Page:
WHAT's DRIVING CLIMATE CHANGE?

Our planet receives solar radiation in the form of light waves that pass through the atmosphere. Most of this radiation is absorbed by earth, but some of it reflected back in the form of infrared waves. We are currently releasing over 110 tons of greenhouse gases (carbon dioxide, methane, nitrous oxide and hydro-fluoro-carbons) into the atmosphere every 24 hours. As a result, more and more of the outgoing infrared radiation is getting trapped by the Earth's atmosphere, resulting in Global Warming, which then results in a series of climate impacts including melting glaciers and polar ice caps, rising sea levels, and more frequent and intense hurricanes, wildfires and droughts.

EVIDENCE OF CLIMATE CHANGE

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Carbon Levels

For the last 800,000 years, the global atmospheric carbon dioxide level has never exceeded 300 parts per million until 1950. From 1950 to 2020, the level rose from 300 to 410 parts per million, an increase of 37%! This audio clip allows us to experience this dramatic change via sound. The pitch of the tone you hear represents CO2 concentration in the atmosphere, while the pitch and intensity of the plucked strings represent temperature averages. Notice how the the rise in CO2 drives a rise in temperature. 

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Global Warming

The thickening layer of CO2 in the atmosphere is causing global warming. The planet's average surface temperature has risen by 1.14 degrees Celsius since the early 19th century. Sixteen of the warmest years on record occurred from 2001 onwards and six of the warmest years on record occurred from 2014 onwards. In 2018, the temperature at the North Pole was 28 degrees Celsius hotter than average! This timelapse video from NASA shows how much the planet has warmed in each region since 1880.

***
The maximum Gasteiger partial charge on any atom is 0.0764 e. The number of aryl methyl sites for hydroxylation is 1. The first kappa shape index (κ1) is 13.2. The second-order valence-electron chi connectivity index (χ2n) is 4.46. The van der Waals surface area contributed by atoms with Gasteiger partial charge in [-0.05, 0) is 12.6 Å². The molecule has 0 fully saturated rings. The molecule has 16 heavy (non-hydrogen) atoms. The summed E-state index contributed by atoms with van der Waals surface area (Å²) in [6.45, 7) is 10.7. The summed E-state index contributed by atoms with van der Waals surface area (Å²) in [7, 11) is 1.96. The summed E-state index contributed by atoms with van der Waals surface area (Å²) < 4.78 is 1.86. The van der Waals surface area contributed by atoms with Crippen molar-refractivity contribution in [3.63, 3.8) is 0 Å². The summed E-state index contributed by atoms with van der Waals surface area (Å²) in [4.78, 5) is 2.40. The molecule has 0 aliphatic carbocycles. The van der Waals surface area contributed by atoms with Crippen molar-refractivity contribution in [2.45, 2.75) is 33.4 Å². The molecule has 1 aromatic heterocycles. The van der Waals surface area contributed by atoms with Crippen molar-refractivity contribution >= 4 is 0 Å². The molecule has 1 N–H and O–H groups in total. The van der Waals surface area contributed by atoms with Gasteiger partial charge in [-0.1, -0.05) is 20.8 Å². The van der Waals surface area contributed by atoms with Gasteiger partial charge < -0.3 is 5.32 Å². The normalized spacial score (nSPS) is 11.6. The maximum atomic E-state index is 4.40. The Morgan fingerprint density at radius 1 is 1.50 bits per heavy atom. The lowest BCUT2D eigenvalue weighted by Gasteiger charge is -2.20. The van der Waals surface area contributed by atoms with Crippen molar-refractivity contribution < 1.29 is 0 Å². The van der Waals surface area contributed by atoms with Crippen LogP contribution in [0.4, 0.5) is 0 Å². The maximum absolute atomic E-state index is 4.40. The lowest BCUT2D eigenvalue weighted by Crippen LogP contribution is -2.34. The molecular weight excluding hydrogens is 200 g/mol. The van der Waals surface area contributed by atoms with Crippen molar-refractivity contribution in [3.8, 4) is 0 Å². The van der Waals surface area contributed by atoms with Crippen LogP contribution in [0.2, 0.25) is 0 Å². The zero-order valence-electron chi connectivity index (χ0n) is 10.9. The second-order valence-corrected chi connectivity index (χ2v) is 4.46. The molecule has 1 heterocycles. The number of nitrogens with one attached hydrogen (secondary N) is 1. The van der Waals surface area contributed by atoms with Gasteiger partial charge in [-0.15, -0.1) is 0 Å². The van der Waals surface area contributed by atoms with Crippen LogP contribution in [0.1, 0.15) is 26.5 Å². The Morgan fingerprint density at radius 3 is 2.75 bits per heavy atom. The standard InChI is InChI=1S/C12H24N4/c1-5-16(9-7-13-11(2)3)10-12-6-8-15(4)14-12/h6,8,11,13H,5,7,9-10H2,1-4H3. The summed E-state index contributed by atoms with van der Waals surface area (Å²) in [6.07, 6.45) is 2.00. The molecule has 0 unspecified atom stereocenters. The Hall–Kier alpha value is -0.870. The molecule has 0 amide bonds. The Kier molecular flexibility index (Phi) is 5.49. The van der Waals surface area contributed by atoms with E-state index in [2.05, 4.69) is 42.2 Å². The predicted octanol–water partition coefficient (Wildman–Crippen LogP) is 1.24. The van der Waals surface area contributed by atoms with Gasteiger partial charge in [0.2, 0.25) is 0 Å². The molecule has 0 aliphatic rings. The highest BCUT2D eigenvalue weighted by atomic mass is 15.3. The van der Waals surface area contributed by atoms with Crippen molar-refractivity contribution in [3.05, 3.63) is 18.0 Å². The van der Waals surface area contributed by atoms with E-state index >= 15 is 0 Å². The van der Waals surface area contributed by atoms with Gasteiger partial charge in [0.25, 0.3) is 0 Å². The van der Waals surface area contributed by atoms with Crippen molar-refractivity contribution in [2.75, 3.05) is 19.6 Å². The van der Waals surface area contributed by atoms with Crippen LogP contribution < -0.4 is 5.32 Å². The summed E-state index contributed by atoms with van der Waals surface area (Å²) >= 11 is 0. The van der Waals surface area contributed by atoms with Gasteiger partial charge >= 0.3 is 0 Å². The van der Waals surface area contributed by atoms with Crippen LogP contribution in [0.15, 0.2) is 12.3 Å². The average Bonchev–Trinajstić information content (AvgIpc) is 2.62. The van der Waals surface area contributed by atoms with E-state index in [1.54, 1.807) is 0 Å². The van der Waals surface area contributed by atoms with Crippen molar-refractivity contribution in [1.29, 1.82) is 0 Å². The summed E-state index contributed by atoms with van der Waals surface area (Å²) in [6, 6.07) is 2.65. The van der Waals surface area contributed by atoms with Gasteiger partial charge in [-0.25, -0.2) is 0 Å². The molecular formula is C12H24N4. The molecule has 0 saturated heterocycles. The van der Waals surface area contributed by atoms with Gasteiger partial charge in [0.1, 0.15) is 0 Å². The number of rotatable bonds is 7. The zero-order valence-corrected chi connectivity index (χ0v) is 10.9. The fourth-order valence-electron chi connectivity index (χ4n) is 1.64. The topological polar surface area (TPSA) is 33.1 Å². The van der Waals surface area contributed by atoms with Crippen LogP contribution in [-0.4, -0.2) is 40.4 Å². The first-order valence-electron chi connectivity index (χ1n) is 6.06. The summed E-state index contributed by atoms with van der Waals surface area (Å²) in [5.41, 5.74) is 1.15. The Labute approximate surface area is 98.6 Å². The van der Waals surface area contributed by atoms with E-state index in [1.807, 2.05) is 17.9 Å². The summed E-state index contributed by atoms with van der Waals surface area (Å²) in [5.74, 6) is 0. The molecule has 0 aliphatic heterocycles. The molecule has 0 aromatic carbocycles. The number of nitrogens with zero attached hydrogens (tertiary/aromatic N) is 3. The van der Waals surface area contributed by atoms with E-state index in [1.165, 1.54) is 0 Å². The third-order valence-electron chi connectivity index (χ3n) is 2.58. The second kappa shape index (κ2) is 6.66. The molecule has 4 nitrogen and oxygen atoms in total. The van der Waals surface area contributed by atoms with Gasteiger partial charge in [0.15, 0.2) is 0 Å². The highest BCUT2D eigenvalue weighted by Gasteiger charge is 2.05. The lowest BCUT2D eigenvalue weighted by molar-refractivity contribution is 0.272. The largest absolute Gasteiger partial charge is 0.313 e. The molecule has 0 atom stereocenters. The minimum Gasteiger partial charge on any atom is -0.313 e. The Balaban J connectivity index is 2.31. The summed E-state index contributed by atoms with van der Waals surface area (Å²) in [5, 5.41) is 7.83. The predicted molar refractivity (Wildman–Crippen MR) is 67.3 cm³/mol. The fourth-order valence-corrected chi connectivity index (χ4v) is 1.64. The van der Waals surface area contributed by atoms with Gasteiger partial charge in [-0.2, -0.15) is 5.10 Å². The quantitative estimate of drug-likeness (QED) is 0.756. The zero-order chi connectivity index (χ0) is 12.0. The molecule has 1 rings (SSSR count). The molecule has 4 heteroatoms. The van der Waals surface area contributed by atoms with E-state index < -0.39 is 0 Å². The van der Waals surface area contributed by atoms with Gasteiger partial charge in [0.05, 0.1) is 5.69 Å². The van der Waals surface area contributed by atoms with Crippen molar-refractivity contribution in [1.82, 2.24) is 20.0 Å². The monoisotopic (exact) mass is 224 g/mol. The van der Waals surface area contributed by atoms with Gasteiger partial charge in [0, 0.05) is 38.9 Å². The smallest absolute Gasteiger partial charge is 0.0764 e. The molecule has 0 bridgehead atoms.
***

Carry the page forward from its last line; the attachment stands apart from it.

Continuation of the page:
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Wildfires

Global warming has resulted in drier forests which serve as explosive fuel for wildfires with the slightest of sparks, manmade or otherwise. As temperatures have increased, so has the frequency and intensity of wildfires. In California, 14 of the 20 most destructive wildfires have occurred in the last 15 years. These fires have spread faster and burned more than twice the area of fires in the 1980s and 1990s. This video explains how global warming creates conditions that are ripe for sparking wildfires.

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Melting Ice

From glaciers to the polar ice caps, Ice covers about 10% of the Earth. With global warming however, this Ice is melting at an alarming rate. Since 1994, we have lost nearly 400 billion tons of glacier ice per year. Around 13% of the minimum area of the Arctic Sea Ice has disappeared each decade, and Antartica has lost about 127 billion metric tons of ice each year. Further, permafrost, which covers over 25% of the Earth's surface is also thawing. NASA's global Ice viewer is a great way to learn more about this issue.

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Sea Level Rise

Along with global warming and melting ice sheets, sea levels are rising around the world. In the last century, the global sea level rose by 8 inches, but in the last two decades, the rate of increase is almost double that. The interactive viewer below is a great way to explore the impact of rising sea levels on major population centers like Shanghai, Mumbai, London, Manhattan, Washington DC and Durban. In the Shanghai area for example, 11.5 million people could be impacted by rising seas with 2 degrees of global warming. 

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Hurricanes & Floods

Since 1995, more than 90% of the excess heat retained by the Earth has been absorbed by the oceans. Warmer ocean temperatures act like fuel for hurricanes, resulting in more frequent, more intense storms with higher wind speeds. Further, warmer oceans and warmer air above the oceans results in more water vapor in the atmosphere, which eventually leads to more severe downpours that cause major flooding. This article provides more data points about the link between global warming and hurricanes.